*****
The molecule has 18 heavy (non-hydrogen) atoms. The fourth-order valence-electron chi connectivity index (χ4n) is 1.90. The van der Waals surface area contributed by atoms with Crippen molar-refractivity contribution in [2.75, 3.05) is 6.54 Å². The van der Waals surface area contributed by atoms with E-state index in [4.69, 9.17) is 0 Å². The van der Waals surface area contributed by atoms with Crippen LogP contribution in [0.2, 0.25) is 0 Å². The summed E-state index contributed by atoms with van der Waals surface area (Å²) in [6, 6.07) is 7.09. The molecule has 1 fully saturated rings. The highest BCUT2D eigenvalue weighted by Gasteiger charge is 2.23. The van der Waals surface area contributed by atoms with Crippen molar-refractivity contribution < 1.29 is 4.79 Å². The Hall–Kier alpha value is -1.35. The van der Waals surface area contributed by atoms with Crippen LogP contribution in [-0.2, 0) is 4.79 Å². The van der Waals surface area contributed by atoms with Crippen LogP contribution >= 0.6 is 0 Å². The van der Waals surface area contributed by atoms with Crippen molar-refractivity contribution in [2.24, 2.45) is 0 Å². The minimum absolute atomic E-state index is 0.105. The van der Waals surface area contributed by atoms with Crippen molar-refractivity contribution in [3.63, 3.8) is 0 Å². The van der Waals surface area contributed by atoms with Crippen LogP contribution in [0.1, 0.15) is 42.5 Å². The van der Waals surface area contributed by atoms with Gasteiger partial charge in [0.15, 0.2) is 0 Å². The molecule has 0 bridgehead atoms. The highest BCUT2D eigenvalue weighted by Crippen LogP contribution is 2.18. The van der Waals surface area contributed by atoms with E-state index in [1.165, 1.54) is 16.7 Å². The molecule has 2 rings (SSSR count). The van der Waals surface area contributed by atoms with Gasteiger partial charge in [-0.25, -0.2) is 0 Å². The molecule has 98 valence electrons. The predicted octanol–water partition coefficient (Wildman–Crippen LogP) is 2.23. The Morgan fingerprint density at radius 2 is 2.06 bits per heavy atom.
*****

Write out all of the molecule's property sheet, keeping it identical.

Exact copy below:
The molecule has 18 heavy (non-hydrogen) atoms. The fourth-order valence-electron chi connectivity index (χ4n) is 1.90. The van der Waals surface area contributed by atoms with Crippen molar-refractivity contribution in [2.75, 3.05) is 6.54 Å². The van der Waals surface area contributed by atoms with E-state index in [4.69, 9.17) is 0 Å². The van der Waals surface area contributed by atoms with Crippen LogP contribution in [0.2, 0.25) is 0 Å². The summed E-state index contributed by atoms with van der Waals surface area (Å²) in [6, 6.07) is 7.09. The molecule has 1 fully saturated rings. The highest BCUT2D eigenvalue weighted by Gasteiger charge is 2.23. The van der Waals surface area contributed by atoms with Crippen molar-refractivity contribution < 1.29 is 4.79 Å². The Hall–Kier alpha value is -1.35. The van der Waals surface area contributed by atoms with Crippen LogP contribution in [-0.2, 0) is 4.79 Å². The van der Waals surface area contributed by atoms with Crippen LogP contribution >= 0.6 is 0 Å². The van der Waals surface area contributed by atoms with Crippen molar-refractivity contribution in [2.24, 2.45) is 0 Å². The minimum absolute atomic E-state index is 0.105. The van der Waals surface area contributed by atoms with Crippen molar-refractivity contribution in [3.63, 3.8) is 0 Å². The van der Waals surface area contributed by atoms with Crippen LogP contribution in [0.1, 0.15) is 42.5 Å². The van der Waals surface area contributed by atoms with Gasteiger partial charge in [0.15, 0.2) is 0 Å². The molecule has 0 bridgehead atoms. The highest BCUT2D eigenvalue weighted by Crippen LogP contribution is 2.18. The van der Waals surface area contributed by atoms with E-state index in [1.165, 1.54) is 16.7 Å². The molecule has 2 rings (SSSR count). The van der Waals surface area contributed by atoms with Gasteiger partial charge in [-0.25, -0.2) is 0 Å². The molecule has 98 valence electrons. The predicted octanol–water partition coefficient (Wildman–Crippen LogP) is 2.23. The Morgan fingerprint density at radius 2 is 2.06 bits per heavy atom.